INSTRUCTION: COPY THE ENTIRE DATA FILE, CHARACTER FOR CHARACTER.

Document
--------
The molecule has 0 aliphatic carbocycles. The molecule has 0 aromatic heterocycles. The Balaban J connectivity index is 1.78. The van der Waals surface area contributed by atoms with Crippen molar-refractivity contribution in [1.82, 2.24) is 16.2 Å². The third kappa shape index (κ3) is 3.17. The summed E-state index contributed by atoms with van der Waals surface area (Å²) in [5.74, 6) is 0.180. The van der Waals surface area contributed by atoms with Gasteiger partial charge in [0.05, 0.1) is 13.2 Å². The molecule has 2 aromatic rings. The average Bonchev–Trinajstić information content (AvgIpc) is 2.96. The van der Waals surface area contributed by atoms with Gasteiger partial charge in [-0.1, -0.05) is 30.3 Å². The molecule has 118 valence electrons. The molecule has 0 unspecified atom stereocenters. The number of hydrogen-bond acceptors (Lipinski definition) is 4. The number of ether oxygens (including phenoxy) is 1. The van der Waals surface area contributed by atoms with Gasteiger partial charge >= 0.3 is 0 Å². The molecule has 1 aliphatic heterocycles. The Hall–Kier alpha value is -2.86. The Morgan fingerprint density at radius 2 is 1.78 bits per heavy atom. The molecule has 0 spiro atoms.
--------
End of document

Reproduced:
The molecule has 0 aliphatic carbocycles. The molecule has 0 aromatic heterocycles. The Balaban J connectivity index is 1.78. The van der Waals surface area contributed by atoms with Crippen molar-refractivity contribution in [1.82, 2.24) is 16.2 Å². The third kappa shape index (κ3) is 3.17. The summed E-state index contributed by atoms with van der Waals surface area (Å²) in [5.74, 6) is 0.180. The van der Waals surface area contributed by atoms with Gasteiger partial charge in [0.05, 0.1) is 13.2 Å². The molecule has 2 aromatic rings. The average Bonchev–Trinajstić information content (AvgIpc) is 2.96. The van der Waals surface area contributed by atoms with Gasteiger partial charge in [-0.1, -0.05) is 30.3 Å². The molecule has 118 valence electrons. The molecule has 0 unspecified atom stereocenters. The number of hydrogen-bond acceptors (Lipinski definition) is 4. The number of ether oxygens (including phenoxy) is 1. The van der Waals surface area contributed by atoms with Gasteiger partial charge >= 0.3 is 0 Å². The molecule has 1 aliphatic heterocycles. The Hall–Kier alpha value is -2.86. The Morgan fingerprint density at radius 2 is 1.78 bits per heavy atom. The molecule has 0 spiro atoms.